He found a job as a doorman at the Essex Hotel on Fifth Avenue, and continued to write songs in his spare time. His wife, Dedette, tried to find work as a showgirl but the competition was intense during the Great Depression when so many were out of work. They were both struggling to survive and their luck finally ran out. The rent couldn't’t be paid and so the gas was turned off in their tiny Greenwich Village apartment. They were so poor that when Dedette was expecting their first and only child, she wasn't’t allowed to give birth it the hospital until her husband could show up with some money. By the time he arrived, she had delivered the baby girl in the hospital elevator. The baby was named Lee, after Dedette’s middle name, and was born in 1933.
Billy Hill was so desperate for money, he almost sold his best known song, “The Last Round-Up,” for just $25. Fortunately ASCAP President Gene Buck thought the song was so good, he loaned him $200 to hold him over until he could find a major publisher and get his song recorded. Hill immediately joined ASCAP. A few years later he testified before a Congressional Hearing Committee in Washington in support of ASCAP. He gave a very emotional testimony how he had survived as a songwriter thanks to the money given to him by Gene Buck.
"The Last Round-Up" was published by Shapiro & Bernstein in 1933. It became Hill’s biggest hit and was first recorded by George Olsen and His orchestra, with a vocal by Joe Morrison. The song immediately shot up to No. 1 and stayed there for 9 weeks. Other hit recordings were made by Gene Autry, Bing Crosby, and Guy Lombardo. It was later recorded by The Sons of the Pioneers in 1947, and by Rex Allen, who had a hit with it in 1955.
Lee Hill Taylor told me how this famous western song was written by her father. It seems that while he was working on a ranch in Montana, he asked one of the cowboys why they continued to ride in a round-up when they got older. The cowboy told him there was a time when they had to stop and that would be their “last round-up.” Right after their brief conversation this cowboy was riding his horse and was accidentally knocked off and trampled to death. Hill never forgot that terrible accident and used it as the basis for his memorable song.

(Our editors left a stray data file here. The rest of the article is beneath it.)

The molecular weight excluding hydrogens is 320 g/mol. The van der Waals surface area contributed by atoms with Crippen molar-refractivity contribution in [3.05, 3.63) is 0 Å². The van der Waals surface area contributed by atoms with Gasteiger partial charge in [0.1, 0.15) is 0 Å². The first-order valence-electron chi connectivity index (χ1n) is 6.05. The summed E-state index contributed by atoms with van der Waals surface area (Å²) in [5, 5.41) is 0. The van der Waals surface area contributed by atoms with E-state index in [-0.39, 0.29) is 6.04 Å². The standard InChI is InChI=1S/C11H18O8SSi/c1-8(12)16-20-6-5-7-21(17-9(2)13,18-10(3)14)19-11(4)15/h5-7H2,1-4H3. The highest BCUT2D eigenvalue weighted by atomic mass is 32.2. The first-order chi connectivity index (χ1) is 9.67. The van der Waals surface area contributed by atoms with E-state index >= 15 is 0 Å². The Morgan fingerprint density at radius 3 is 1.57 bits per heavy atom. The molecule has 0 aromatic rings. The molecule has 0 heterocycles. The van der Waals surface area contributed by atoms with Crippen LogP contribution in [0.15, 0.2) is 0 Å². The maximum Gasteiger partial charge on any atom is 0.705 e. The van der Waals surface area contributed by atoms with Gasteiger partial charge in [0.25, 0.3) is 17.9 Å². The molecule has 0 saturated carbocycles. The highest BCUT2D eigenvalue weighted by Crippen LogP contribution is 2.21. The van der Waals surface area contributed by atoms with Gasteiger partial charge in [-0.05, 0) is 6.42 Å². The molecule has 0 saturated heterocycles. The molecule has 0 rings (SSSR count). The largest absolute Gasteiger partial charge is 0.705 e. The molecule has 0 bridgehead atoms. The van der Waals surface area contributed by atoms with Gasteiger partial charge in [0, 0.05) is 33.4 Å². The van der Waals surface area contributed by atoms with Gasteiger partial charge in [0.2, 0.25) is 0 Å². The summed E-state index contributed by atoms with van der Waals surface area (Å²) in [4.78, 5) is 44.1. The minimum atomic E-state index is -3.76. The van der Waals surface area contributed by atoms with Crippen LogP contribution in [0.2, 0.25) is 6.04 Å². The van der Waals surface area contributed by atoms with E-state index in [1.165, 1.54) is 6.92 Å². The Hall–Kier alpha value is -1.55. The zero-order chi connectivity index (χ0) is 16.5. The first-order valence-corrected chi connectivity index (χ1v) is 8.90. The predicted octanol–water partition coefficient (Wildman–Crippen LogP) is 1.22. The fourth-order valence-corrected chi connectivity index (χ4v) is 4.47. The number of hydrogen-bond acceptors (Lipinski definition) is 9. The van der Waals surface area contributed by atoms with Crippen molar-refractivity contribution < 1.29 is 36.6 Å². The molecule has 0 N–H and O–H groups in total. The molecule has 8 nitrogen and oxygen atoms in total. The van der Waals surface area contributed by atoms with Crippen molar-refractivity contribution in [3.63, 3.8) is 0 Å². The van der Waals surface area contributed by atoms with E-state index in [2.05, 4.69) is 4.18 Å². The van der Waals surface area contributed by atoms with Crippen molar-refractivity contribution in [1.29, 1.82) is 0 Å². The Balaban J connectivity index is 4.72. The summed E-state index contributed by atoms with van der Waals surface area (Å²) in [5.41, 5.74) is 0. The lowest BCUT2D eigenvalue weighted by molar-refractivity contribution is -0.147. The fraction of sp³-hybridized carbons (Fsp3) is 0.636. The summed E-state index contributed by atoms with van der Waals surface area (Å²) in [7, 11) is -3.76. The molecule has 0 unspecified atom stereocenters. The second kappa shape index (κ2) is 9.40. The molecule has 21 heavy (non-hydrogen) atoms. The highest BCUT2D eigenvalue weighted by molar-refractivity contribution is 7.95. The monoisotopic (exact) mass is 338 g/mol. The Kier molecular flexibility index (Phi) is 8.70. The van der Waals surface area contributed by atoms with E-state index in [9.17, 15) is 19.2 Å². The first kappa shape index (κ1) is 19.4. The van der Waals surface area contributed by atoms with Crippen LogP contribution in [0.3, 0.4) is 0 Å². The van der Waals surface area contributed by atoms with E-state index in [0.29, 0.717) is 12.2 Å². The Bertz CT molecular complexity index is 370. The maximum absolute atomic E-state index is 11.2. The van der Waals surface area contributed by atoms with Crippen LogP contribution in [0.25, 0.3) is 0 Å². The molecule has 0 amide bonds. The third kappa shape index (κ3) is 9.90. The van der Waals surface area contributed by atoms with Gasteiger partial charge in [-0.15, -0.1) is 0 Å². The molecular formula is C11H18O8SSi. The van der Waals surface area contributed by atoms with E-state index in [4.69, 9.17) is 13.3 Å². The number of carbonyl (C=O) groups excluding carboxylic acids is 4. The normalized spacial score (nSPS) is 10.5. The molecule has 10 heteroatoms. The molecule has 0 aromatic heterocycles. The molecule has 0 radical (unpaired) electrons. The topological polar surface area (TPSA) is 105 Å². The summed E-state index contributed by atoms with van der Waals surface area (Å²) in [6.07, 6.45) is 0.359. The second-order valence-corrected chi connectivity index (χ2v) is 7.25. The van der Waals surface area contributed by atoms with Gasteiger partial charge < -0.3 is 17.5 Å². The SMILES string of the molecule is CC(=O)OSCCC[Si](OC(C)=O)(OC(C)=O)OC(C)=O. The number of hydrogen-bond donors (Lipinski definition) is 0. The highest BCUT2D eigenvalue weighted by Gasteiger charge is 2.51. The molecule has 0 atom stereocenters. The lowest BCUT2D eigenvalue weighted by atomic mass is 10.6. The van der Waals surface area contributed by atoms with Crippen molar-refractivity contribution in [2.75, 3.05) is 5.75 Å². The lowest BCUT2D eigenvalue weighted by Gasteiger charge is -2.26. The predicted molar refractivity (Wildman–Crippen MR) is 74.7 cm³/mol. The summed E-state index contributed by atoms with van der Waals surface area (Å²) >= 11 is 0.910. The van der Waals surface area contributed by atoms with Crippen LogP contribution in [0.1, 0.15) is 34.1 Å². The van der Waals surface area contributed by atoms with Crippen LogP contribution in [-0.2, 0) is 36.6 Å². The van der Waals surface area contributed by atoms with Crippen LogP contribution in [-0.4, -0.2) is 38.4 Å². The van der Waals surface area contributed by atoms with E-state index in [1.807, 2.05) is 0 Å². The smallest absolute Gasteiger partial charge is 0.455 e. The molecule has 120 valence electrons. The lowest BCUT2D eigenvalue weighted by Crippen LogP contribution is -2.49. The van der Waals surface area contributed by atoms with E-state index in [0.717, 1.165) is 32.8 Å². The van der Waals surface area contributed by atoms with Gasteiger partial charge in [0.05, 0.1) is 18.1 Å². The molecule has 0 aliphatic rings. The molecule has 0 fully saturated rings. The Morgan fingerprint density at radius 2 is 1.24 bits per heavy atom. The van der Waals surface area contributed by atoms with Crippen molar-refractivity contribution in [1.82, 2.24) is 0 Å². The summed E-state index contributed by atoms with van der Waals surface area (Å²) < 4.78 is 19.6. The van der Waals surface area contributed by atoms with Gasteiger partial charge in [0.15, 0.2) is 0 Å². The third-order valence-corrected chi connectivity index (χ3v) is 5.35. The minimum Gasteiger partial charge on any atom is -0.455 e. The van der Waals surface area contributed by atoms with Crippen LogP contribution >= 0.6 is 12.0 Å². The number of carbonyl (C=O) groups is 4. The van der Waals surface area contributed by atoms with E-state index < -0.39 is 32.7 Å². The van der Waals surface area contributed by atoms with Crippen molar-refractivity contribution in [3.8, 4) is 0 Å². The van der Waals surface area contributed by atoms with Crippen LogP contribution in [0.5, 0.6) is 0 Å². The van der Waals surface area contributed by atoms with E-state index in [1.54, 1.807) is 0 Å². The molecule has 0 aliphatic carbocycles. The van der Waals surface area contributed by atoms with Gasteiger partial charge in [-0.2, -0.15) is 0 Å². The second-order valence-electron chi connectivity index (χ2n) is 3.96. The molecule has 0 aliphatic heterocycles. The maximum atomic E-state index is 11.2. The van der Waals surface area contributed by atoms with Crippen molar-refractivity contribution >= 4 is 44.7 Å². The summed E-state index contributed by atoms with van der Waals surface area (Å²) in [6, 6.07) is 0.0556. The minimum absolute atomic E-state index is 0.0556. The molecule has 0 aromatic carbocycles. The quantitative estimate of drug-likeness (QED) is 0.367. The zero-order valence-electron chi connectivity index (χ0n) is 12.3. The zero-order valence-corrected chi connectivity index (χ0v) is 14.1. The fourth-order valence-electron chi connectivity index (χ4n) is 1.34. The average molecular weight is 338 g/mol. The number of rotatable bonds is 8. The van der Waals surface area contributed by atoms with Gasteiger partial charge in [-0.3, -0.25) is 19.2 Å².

Another of his popular western songs was “Wagon Wheels,” with music by Peter DeRose. Both “The Last Round-Up” and “Wagon Wheels” were sung in the Ziegfeld Follies of 1934. This was the beginning of Billy Hill’s successful songwriting career.
His songs were also used in all kinds of Hollywood movies, including the Betty Boop 1933 animated short, "The Old Man in the Mountain."
One of the earliest big hits was “Empty Saddles.” It was featured in Rhythm on the Range, a 1936 Paramount musical starring Bing Crosby, who sings the song with deep felt emotion. The song was later recorded by The Sons of the Pioneers, Johnny Bond, and more recently, Sons of San Joaquin. It’s now considered a western classic.
Besides the western songs, Hill also had several pop hits as well, including “In the Chapel in the Moonlight” and “The Glory of Love,” both written in 1936. “The Glory of Love” remains one of his most recorded songs. One of the first was made by Benny Goodman and His Orchestra with a vocal by Martha Tilton. Fifty years later, there was another hit version, this one by Bette Midler as featured in the movie, Beaches. Another of Hill’s hits was “On a Little Street in Singapore,” once again with music by Peter DeRose. It was made popular in 1939 by Harry James with a vocal by a young Frank Sinatra. This song was revived again in a jazzy arrangement by the Manhattan Transfer in 1978.
Billy Hill’s last hit song was “Call of the Canyon” in 1940, recorded both by Glenn Miller and Tommy Dorsey, with a vocal by Frank Sinatra. The song was used that year in a popular Gene Autry movie, MELODY RANCH. There was also a wonderful recording made of this song by Jimmy Wakely in the 1950s.